5. The crucial question, therefore, is whether the defendant to the claim for information is more than a “mere witness” or “bystander”. In Various Claimants v News Group Newspapers Ltd (No.2)  EWHC 2119 (Ch),  Ch 400, Mann J observed (at paragraph 52) that participation or facilitation was not the sole test. He continued:
“It is true that the traditional formulation of the test is in such terms, but that is because those are the usual circumstances in which someone becomes something beyond a mere witness. On the facts of the cases where orders were made, the respondent was usually in that position. In my view the answer to the question lies in recognising that what the cases are doing is contrasting two things – the mere witness on the one hand, and the person who is not a mere witness on the other. On the cases the latter class is generally described in terms of participation/facilitation, as though that were the opposite of being a mere witness. But the real analysis lies in appreciating that the courts are holding not that those factors are indeed the other side of a dichotomy, but that those factors prevent the respondent from being a mere witness. Once that is recognised then it becomes relevant to consider whether there are other facts, short of participation/facilitation, which could prevent a person from being a mere witness.”
The question (paragraph 54) was therefore whether the defendant
“is a mere witness (or metaphorical bystander) or whether its engagement with the wrong is such as to make it more than a mere witness and therefore susceptible to the court’s jurisdiction to order Norwich Pharmacal disclosure.”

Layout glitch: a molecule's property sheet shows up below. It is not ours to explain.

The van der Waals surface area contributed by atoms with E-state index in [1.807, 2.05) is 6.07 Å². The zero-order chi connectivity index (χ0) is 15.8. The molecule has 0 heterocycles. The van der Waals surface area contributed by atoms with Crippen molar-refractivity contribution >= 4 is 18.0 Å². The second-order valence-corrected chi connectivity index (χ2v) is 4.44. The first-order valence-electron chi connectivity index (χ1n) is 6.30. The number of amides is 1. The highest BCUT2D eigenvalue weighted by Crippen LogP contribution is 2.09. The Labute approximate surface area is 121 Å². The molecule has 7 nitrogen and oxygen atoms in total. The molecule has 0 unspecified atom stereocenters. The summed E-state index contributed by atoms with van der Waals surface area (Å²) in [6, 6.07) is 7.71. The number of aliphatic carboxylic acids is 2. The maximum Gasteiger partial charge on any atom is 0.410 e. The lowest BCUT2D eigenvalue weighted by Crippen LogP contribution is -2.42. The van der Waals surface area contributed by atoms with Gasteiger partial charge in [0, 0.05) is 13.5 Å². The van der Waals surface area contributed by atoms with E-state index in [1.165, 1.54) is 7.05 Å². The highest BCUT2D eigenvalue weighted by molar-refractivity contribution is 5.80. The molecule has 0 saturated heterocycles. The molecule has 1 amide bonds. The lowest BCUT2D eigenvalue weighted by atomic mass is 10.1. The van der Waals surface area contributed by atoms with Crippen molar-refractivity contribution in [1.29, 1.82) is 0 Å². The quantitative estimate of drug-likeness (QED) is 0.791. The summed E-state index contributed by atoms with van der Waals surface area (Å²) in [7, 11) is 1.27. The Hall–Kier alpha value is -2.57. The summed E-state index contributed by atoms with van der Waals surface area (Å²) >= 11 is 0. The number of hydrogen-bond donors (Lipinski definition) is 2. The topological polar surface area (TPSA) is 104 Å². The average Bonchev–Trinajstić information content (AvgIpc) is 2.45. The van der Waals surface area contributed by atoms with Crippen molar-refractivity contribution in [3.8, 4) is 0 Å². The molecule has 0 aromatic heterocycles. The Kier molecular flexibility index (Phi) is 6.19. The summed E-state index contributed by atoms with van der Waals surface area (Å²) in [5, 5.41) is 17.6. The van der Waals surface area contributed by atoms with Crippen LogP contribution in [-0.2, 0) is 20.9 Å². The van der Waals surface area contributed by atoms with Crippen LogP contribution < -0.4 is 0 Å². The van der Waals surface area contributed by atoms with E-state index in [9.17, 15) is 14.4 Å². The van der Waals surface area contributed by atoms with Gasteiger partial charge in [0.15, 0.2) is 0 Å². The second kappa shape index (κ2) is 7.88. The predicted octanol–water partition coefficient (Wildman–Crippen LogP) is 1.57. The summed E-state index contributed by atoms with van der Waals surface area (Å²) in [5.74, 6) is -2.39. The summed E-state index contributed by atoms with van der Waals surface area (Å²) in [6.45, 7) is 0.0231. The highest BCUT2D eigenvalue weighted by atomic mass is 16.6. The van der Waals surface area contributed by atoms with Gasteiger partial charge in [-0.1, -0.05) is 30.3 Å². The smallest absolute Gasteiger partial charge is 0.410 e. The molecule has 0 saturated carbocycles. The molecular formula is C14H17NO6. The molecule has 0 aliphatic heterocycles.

6. The distinction can be illustrated by the decision in Norwich Pharmacal itself. An order for disclosure was made against the Commissioners of Customs and Excise to obtain the names and addresses of importers of a chemical compound which, it was thought, was being brought into this country in breach of patents. Lord Reid explained why an order for disclosure was justified in law in these terms (at page 174):
“From the moment when they enter the port until the time when the consignee obtains clearance and removes the goods, they are under the control of the Customs in the sense that the Customs authorities can prevent their movement or specify the places where they are to be put, and in the event of their having any suspicions they have full powers to examine or test the goods. When they are satis?ed and the appropriate duty has been paid the consignee or his agent is authorised to remove the goods. No doubt the respondents are never in possession of the goods, but they do have considerable control of them during the period from entry into the port until removal by the consignee. And the goods cannot get into the hands of the consignee until the respondents have taken a number of steps and have released them.”
Similarly in Various Claimants v News Group Newspapers Ltd (No.2), in which the claimants were seeking to bring proceedings against the proprietor of a national newspaper for phone hacking, an order was made against the Metropolitan Police for disclosure of information relating to the hacking which they had acquired in the course of an investigation.” (Emphasis added in bold)
The solicitors advising RBKC, Pinsent Masons, have not only explained their role in this important case but have also helpfully provided an excellent and comprehensive updated guide on obtaining Norwich Pharmacal orders.